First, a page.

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Do we have the right to question General Kelly?

Screen shot from Fox Business' YouTube video: Gen. Kelly delivers emotional speech to address Trump troop controversy
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Earlier this week, the Trump administration got caught up in a controversy over President Trump telephoning his condolences to the four families of the soldiers killed in Niger. President Trump was criticized for telling one of the widows that her husband “knew what he was getting into,” by Florida Congresswoman Frederica Wilson, who was listening to the call on speakerphone. White House Chief of Staff retired General John Kelly would come to the defense of the president, criticizing the congresswoman for listening, and telling a story, without naming her, of her taking credit for getting funding for an FBI office in Miami in 2015. However, video of the 2015 event shows the congresswoman having never said anything about getting the funding during her speech. This led the White House to stand by Kelly and say we should not question him on such matters. This begs the question: Do we have the right to question or criticize General Kelly on these issues?

Those who believe we have the right to question the general immediately point to the First Amendment, saying that, in this country, we not only have the right, we have a duty to question our leaders. Also, they feel that if we are not allowed to question General Kelly, then we are on our way to a dictatorship. In addition, the general either knowingly or unknowingly lied about what the congresswoman said and he deserves to be questioned and, yes, criticized for it.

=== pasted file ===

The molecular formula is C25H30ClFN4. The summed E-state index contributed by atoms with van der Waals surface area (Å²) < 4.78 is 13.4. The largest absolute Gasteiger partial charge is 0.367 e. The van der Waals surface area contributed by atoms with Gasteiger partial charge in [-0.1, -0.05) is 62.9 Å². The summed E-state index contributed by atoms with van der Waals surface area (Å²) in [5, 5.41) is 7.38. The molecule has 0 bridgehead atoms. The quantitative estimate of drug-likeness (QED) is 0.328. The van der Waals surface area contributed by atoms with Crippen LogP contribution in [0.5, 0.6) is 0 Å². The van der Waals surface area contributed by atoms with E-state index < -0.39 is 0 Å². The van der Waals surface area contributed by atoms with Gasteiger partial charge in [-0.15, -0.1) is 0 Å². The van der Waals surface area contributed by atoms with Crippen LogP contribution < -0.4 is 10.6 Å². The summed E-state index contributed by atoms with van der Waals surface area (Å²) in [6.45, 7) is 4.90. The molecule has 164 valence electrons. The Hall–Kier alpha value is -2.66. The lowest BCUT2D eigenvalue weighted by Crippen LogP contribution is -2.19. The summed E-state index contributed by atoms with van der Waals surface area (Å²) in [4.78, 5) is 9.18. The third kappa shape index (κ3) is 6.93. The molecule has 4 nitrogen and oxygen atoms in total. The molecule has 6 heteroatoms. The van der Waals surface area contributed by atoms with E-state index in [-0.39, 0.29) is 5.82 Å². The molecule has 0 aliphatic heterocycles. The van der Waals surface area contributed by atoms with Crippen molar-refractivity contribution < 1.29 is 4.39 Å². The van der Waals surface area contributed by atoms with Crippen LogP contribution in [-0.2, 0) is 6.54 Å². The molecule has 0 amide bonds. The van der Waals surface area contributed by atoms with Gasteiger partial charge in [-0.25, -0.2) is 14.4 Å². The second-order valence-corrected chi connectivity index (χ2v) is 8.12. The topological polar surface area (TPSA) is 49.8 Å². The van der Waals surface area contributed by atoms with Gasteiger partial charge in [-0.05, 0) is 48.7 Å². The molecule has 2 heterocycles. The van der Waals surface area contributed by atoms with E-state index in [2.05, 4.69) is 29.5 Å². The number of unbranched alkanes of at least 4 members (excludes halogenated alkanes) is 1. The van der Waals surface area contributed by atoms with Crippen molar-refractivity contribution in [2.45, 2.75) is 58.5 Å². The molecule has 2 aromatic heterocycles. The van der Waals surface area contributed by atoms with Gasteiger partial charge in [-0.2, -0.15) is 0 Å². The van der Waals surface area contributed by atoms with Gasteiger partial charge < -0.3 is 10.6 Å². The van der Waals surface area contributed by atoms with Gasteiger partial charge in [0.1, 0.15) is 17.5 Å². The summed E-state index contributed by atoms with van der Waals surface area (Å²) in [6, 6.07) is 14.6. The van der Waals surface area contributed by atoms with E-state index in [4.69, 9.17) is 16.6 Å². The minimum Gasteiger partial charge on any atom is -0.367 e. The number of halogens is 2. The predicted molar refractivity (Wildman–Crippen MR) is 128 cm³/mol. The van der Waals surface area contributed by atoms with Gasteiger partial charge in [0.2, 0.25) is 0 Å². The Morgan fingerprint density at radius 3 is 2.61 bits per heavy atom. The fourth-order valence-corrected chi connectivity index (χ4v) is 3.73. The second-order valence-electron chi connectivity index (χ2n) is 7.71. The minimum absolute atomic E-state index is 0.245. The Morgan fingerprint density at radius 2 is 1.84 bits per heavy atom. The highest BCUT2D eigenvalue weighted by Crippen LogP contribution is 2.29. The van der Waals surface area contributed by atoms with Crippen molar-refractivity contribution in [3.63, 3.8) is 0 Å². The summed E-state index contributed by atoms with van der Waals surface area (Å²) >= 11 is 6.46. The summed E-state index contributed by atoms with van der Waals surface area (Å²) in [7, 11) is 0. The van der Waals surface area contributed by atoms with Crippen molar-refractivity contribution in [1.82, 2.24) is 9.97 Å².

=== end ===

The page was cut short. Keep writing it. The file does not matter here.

People who feel it is wrong to question General Kelly argue that a man who has dedicated his life to this country and who has lost a son in combat does not deserve to be questioned. He was talking from the heart about the loss of his son and the men he has lost under his command and was clearly emotional in that moment, and if he was mistaken about who said what at an event two years ago, we should give him a break. Also, they view this situation as a Democrat trying to score cheap political points on the graves of fallen soldiers.

What very well may be the hardest part of a military person’s job is dealing with the loss of soldiers under their command. John Kelly knows that feeling all too well, and President Trump is having to learn on the job about those feelings. Should we criticize the president or General Kelly on how they handle that situation? Each of us will have to decide if that is appropriate.

In this clip, Fox Business shows General Kelly’s remarks about the phone calls:

The Issue

Do we have the right to question General Kelly on anything we want? Are we exercising our rights under the First Amendment by questioning our leaders, or are we needlessly criticizing a man who has spent his life in duty to his country?

It’s alright to question General John Kelly

People who say we have the right to question General Kelly are saying that we have a duty and an obligation under the First Amendment to question our leaders about everything.

It’s wrong to question General John Kelly

Those against questioning General Kelly say that he is an American hero and deserves our respect and he should not be bothered with questions about things while he is serving our country.

Do you think it’s wrong to question General Kelly?

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